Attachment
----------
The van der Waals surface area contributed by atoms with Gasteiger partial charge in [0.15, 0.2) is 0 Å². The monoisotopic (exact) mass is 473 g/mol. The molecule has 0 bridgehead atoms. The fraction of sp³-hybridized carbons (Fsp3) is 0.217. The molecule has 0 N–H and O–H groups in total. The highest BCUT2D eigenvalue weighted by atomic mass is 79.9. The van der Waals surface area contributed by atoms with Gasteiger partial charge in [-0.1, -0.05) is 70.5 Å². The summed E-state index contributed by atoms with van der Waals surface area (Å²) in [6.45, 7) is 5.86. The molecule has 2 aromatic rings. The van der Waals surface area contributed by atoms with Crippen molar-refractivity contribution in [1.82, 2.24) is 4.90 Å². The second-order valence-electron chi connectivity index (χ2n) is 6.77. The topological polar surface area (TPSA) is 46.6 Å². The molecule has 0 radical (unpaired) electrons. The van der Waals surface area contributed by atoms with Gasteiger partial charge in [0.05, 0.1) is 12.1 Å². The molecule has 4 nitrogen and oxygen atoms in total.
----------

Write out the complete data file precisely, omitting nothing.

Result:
The van der Waals surface area contributed by atoms with Gasteiger partial charge in [0.15, 0.2) is 0 Å². The monoisotopic (exact) mass is 473 g/mol. The molecule has 0 bridgehead atoms. The fraction of sp³-hybridized carbons (Fsp3) is 0.217. The molecule has 0 N–H and O–H groups in total. The highest BCUT2D eigenvalue weighted by atomic mass is 79.9. The van der Waals surface area contributed by atoms with Gasteiger partial charge in [-0.1, -0.05) is 70.5 Å². The summed E-state index contributed by atoms with van der Waals surface area (Å²) in [6.45, 7) is 5.86. The molecule has 2 aromatic rings. The van der Waals surface area contributed by atoms with Crippen molar-refractivity contribution in [1.82, 2.24) is 4.90 Å². The second-order valence-electron chi connectivity index (χ2n) is 6.77. The topological polar surface area (TPSA) is 46.6 Å². The molecule has 0 radical (unpaired) electrons. The van der Waals surface area contributed by atoms with Gasteiger partial charge in [0.05, 0.1) is 12.1 Å². The molecule has 4 nitrogen and oxygen atoms in total.